So, we are trending forward but are still working on helping aid improvements across traditional networks.

Connectivity is Key

As it stands, CAD-to-CAD (computer-aided dispatch) communications are the key to interoperability and resilience between government agencies responding to emergencies. Once the 911 call or text is answered, the information is sent to CAD, which is used to send the right resource to the right location. Public safety agencies have different CAD systems that don’t always efficiently share information. The result is ineffective and costly interoperable issues across communications systems.

In 2021, S&T funded a successful CAD-to-CAD interoperability pilot project run by the Integrated Justice Information Systems (IJIS) Institute to apply a single standard across municipalities to achieve interoperability. This pilot was successful in testing this theory by applying specifications across three localities – two in New Hampshire and one in Vermont, all three reliant on an InfoCAD™ environment hosted in the Amazon GovCloud. Through testing of two use cases – a three- or four-alarm fire and a medical emergency – IJIS demonstrated a viable solution in a live environment.  

Our Office of Mission and Capability Support will be conducting market research within the next few months on CAD-to-CAD Interoperability Compliance / Conformance testing. This upcoming effort is part of a five-year research & development portfolio under S&T’s Critical Infrastructure Security & Resilience Research (CISRR) Program, which is funded by the Infrastructure Investment and Jobs Act (IIJA) of 2021. The objective is to build upon the previous work done by the SRMNI project to establish interoperability functional specifications and develop a model for wide-scale implementation of these standards.

Location, Location, Location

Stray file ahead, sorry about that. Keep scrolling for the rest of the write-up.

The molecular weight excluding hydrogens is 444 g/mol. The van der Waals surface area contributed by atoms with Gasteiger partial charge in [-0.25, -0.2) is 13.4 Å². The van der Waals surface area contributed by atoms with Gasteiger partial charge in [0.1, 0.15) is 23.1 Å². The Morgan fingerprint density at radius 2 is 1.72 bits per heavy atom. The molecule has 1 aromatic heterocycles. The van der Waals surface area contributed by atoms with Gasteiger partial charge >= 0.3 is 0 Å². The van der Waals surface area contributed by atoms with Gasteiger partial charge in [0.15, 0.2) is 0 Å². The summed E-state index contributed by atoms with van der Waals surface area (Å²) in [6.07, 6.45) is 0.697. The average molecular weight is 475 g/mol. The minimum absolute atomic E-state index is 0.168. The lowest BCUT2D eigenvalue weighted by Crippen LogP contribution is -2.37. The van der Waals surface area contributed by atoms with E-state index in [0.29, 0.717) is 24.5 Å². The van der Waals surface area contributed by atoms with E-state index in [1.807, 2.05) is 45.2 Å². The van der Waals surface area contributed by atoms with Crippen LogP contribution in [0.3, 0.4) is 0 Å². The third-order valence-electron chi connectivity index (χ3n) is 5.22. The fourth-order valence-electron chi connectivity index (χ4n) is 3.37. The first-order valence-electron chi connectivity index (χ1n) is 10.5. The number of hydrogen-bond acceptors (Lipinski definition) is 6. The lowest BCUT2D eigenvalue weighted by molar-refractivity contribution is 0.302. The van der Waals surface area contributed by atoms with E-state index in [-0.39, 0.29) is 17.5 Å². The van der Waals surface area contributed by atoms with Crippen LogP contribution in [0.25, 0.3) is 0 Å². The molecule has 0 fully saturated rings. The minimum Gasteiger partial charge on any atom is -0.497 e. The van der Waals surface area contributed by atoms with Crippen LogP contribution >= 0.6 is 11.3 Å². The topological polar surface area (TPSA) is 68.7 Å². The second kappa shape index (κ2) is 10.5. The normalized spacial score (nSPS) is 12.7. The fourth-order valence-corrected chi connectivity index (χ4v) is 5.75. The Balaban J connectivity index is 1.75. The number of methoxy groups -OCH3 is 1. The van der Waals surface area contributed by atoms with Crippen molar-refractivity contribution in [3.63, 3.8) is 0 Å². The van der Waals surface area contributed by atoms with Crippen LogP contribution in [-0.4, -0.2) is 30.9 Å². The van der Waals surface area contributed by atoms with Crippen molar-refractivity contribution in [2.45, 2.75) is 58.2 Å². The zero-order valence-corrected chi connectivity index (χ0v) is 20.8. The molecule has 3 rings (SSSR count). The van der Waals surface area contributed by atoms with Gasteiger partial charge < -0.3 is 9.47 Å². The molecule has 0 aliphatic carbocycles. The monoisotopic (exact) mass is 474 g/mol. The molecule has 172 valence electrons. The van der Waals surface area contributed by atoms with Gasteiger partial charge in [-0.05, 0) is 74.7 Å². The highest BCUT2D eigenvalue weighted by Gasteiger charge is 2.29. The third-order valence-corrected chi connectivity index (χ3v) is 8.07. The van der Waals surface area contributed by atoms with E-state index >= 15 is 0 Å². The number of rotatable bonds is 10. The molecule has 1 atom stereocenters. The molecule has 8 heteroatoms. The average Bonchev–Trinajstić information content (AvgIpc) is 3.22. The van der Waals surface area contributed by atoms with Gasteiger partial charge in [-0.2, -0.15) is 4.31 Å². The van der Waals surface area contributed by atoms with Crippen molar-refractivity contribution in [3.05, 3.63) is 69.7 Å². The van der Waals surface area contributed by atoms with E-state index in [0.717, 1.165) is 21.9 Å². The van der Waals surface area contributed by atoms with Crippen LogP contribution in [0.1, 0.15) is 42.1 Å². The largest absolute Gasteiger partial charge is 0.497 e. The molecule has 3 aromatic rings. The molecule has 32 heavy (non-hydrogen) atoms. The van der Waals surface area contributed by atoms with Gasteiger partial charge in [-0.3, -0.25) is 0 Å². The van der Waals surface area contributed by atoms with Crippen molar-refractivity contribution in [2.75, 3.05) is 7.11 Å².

Out-of-date Voice-over-IP (VoIP) phone numbers, connected to the Internet by design, are another issue that can create emergence response delays. The Federal Communications Commission (FCC) requires VoIP telephone service providers to maintain a subscriber’s verified street address as a dispatchable location to the 911 community. If a call is placed for emergency services and there is a lack of cellular coverage, the VoIP address should serve as backup. But these addresses aren’t being updated when moves are made.

The result is first responders routed to the wrong place during emergencies. Our Small Business Innovation Research (SBIR) program released a solicitation in 2023 calling for a solution to help identify whether a call to 911 is coming from a different location than the registered location. We will have more information available on this later this spring, but the aim is to better enable VoIP service providers to provide a valid, dispatchable address.

By helping to advance CAD-to-CAD interoperability testing, seeking a solution to assist with address accuracy through VoIP, and planning for mobile interoperability solutions of the future, we at S&T are hopeful that we can help support first responders and the telecommunicators that assist them get services to the people that need them more efficiently.

Learn more about other S&T efforts to help provide technology solutions to improve emergency response communications.

Last Updated: 04/15/2024
Was this page helpful?
This page was not helpful because the content